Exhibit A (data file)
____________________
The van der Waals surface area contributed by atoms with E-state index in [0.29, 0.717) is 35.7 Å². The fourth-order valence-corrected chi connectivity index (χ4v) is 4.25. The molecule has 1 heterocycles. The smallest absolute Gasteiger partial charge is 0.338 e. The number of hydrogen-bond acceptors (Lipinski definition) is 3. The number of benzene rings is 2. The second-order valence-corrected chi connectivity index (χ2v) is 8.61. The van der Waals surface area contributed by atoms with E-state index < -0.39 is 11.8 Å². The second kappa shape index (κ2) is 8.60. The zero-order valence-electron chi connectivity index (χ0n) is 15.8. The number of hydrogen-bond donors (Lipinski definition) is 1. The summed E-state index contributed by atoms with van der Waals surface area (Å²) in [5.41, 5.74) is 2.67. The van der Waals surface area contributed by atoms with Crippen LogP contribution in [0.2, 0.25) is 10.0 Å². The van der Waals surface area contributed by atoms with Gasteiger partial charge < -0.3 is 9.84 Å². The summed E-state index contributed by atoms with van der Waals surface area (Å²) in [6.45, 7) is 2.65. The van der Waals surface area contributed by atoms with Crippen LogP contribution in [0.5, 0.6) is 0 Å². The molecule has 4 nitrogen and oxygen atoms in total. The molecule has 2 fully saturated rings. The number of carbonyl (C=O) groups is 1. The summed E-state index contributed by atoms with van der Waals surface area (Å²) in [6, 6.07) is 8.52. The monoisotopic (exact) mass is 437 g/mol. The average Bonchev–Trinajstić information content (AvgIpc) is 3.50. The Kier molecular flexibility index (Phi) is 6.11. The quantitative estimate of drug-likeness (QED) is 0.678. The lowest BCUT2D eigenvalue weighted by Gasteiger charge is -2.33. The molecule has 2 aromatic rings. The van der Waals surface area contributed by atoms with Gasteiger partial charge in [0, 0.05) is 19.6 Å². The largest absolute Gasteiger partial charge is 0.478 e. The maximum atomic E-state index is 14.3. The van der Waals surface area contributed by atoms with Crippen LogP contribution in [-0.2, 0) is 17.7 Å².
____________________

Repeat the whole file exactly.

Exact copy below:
The van der Waals surface area contributed by atoms with E-state index in [0.29, 0.717) is 35.7 Å². The fourth-order valence-corrected chi connectivity index (χ4v) is 4.25. The molecule has 1 heterocycles. The smallest absolute Gasteiger partial charge is 0.338 e. The number of hydrogen-bond acceptors (Lipinski definition) is 3. The number of benzene rings is 2. The second-order valence-corrected chi connectivity index (χ2v) is 8.61. The van der Waals surface area contributed by atoms with E-state index < -0.39 is 11.8 Å². The second kappa shape index (κ2) is 8.60. The zero-order valence-electron chi connectivity index (χ0n) is 15.8. The number of hydrogen-bond donors (Lipinski definition) is 1. The summed E-state index contributed by atoms with van der Waals surface area (Å²) in [5.41, 5.74) is 2.67. The van der Waals surface area contributed by atoms with Crippen LogP contribution in [0.2, 0.25) is 10.0 Å². The van der Waals surface area contributed by atoms with Gasteiger partial charge < -0.3 is 9.84 Å². The summed E-state index contributed by atoms with van der Waals surface area (Å²) in [6.45, 7) is 2.65. The van der Waals surface area contributed by atoms with Crippen LogP contribution in [0.5, 0.6) is 0 Å². The molecule has 4 nitrogen and oxygen atoms in total. The molecule has 2 fully saturated rings. The number of carbonyl (C=O) groups is 1. The summed E-state index contributed by atoms with van der Waals surface area (Å²) in [6, 6.07) is 8.52. The monoisotopic (exact) mass is 437 g/mol. The average Bonchev–Trinajstić information content (AvgIpc) is 3.50. The Kier molecular flexibility index (Phi) is 6.11. The quantitative estimate of drug-likeness (QED) is 0.678. The lowest BCUT2D eigenvalue weighted by Gasteiger charge is -2.33. The molecule has 2 aromatic rings. The van der Waals surface area contributed by atoms with Gasteiger partial charge in [0, 0.05) is 19.6 Å². The largest absolute Gasteiger partial charge is 0.478 e. The maximum atomic E-state index is 14.3. The van der Waals surface area contributed by atoms with Crippen LogP contribution in [-0.2, 0) is 17.7 Å².